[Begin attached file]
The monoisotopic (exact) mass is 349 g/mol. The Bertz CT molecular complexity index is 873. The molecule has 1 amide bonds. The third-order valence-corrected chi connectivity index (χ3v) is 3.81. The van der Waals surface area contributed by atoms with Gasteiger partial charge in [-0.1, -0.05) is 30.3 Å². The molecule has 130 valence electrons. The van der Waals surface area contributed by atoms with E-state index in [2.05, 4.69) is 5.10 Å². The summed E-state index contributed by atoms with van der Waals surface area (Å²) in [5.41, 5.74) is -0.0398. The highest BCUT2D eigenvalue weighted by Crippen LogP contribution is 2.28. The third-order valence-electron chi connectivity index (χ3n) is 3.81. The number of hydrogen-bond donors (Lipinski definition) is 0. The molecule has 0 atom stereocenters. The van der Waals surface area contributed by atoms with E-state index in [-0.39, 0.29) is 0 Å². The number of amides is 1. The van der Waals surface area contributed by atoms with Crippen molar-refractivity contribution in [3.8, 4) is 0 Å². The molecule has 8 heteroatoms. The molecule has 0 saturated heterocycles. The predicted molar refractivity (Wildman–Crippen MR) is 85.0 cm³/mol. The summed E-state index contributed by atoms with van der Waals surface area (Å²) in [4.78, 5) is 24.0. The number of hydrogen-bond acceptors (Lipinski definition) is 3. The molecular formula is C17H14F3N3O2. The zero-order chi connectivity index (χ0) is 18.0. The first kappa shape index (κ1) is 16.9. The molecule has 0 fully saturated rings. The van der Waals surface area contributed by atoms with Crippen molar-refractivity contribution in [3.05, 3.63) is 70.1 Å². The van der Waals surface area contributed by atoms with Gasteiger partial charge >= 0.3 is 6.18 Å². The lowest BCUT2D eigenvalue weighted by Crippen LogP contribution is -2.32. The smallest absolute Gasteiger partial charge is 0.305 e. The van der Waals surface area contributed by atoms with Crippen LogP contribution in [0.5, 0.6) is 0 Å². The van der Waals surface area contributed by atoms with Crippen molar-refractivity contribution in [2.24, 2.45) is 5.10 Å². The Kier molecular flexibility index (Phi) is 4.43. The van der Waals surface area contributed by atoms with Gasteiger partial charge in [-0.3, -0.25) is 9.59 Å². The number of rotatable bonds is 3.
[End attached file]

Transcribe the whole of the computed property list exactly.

The monoisotopic (exact) mass is 349 g/mol. The Bertz CT molecular complexity index is 873. The molecule has 1 amide bonds. The third-order valence-corrected chi connectivity index (χ3v) is 3.81. The van der Waals surface area contributed by atoms with Gasteiger partial charge in [-0.1, -0.05) is 30.3 Å². The molecule has 130 valence electrons. The van der Waals surface area contributed by atoms with E-state index in [2.05, 4.69) is 5.10 Å². The summed E-state index contributed by atoms with van der Waals surface area (Å²) in [5.41, 5.74) is -0.0398. The highest BCUT2D eigenvalue weighted by Crippen LogP contribution is 2.28. The third-order valence-electron chi connectivity index (χ3n) is 3.81. The number of hydrogen-bond donors (Lipinski definition) is 0. The molecule has 0 atom stereocenters. The van der Waals surface area contributed by atoms with E-state index in [-0.39, 0.29) is 0 Å². The number of amides is 1. The van der Waals surface area contributed by atoms with Crippen molar-refractivity contribution in [3.8, 4) is 0 Å². The molecule has 8 heteroatoms. The molecule has 0 saturated heterocycles. The predicted molar refractivity (Wildman–Crippen MR) is 85.0 cm³/mol. The summed E-state index contributed by atoms with van der Waals surface area (Å²) in [4.78, 5) is 24.0. The number of hydrogen-bond acceptors (Lipinski definition) is 3. The molecular formula is C17H14F3N3O2. The zero-order chi connectivity index (χ0) is 18.0. The first kappa shape index (κ1) is 16.9. The molecule has 0 fully saturated rings. The van der Waals surface area contributed by atoms with Crippen molar-refractivity contribution in [3.05, 3.63) is 70.1 Å². The van der Waals surface area contributed by atoms with Gasteiger partial charge >= 0.3 is 6.18 Å². The lowest BCUT2D eigenvalue weighted by Crippen LogP contribution is -2.32. The smallest absolute Gasteiger partial charge is 0.305 e. The van der Waals surface area contributed by atoms with Crippen LogP contribution in [0.5, 0.6) is 0 Å². The van der Waals surface area contributed by atoms with Crippen molar-refractivity contribution in [2.24, 2.45) is 5.10 Å². The Kier molecular flexibility index (Phi) is 4.43. The van der Waals surface area contributed by atoms with Gasteiger partial charge in [-0.3, -0.25) is 9.59 Å². The number of rotatable bonds is 3.